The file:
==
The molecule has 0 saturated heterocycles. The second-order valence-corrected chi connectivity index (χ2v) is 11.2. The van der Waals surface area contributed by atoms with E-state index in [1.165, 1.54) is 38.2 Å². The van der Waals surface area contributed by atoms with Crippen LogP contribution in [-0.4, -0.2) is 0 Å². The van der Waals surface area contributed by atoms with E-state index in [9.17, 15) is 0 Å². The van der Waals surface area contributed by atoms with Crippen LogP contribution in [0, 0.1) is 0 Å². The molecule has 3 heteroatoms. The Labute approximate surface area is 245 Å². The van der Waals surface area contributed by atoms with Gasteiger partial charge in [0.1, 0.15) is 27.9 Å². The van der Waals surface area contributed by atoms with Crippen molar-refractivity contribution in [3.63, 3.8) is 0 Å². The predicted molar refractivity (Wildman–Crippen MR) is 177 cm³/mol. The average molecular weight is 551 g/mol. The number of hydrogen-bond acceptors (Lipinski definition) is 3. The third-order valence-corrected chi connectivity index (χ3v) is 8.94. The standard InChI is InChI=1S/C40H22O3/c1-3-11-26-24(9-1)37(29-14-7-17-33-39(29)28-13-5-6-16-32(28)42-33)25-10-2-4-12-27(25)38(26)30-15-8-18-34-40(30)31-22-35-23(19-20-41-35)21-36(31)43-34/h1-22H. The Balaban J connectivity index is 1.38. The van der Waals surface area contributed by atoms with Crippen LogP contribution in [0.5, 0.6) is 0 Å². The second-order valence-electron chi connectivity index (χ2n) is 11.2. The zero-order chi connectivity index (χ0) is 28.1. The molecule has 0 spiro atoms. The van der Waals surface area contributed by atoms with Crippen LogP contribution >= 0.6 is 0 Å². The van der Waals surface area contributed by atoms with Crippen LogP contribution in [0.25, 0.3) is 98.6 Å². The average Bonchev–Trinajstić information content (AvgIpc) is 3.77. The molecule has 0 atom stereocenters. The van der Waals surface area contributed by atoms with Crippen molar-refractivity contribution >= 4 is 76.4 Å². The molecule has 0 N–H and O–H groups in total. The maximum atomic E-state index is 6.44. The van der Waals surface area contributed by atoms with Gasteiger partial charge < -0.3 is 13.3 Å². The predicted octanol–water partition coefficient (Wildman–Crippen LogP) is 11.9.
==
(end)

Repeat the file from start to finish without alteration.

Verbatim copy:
The molecule has 0 saturated heterocycles. The second-order valence-corrected chi connectivity index (χ2v) is 11.2. The van der Waals surface area contributed by atoms with E-state index in [1.165, 1.54) is 38.2 Å². The van der Waals surface area contributed by atoms with Crippen LogP contribution in [-0.4, -0.2) is 0 Å². The van der Waals surface area contributed by atoms with E-state index in [9.17, 15) is 0 Å². The van der Waals surface area contributed by atoms with Crippen LogP contribution in [0, 0.1) is 0 Å². The molecule has 3 heteroatoms. The Labute approximate surface area is 245 Å². The van der Waals surface area contributed by atoms with Gasteiger partial charge in [0.1, 0.15) is 27.9 Å². The van der Waals surface area contributed by atoms with Crippen molar-refractivity contribution in [3.63, 3.8) is 0 Å². The predicted molar refractivity (Wildman–Crippen MR) is 177 cm³/mol. The average molecular weight is 551 g/mol. The number of hydrogen-bond acceptors (Lipinski definition) is 3. The third-order valence-corrected chi connectivity index (χ3v) is 8.94. The standard InChI is InChI=1S/C40H22O3/c1-3-11-26-24(9-1)37(29-14-7-17-33-39(29)28-13-5-6-16-32(28)42-33)25-10-2-4-12-27(25)38(26)30-15-8-18-34-40(30)31-22-35-23(19-20-41-35)21-36(31)43-34/h1-22H. The Balaban J connectivity index is 1.38. The van der Waals surface area contributed by atoms with Crippen LogP contribution in [0.5, 0.6) is 0 Å². The second-order valence-electron chi connectivity index (χ2n) is 11.2. The zero-order chi connectivity index (χ0) is 28.1. The molecule has 0 spiro atoms. The van der Waals surface area contributed by atoms with Crippen LogP contribution >= 0.6 is 0 Å². The van der Waals surface area contributed by atoms with Crippen LogP contribution in [0.25, 0.3) is 98.6 Å². The average Bonchev–Trinajstić information content (AvgIpc) is 3.77. The molecule has 0 atom stereocenters. The van der Waals surface area contributed by atoms with Crippen molar-refractivity contribution >= 4 is 76.4 Å². The molecule has 0 N–H and O–H groups in total. The maximum atomic E-state index is 6.44. The van der Waals surface area contributed by atoms with Gasteiger partial charge < -0.3 is 13.3 Å². The predicted octanol–water partition coefficient (Wildman–Crippen LogP) is 11.9.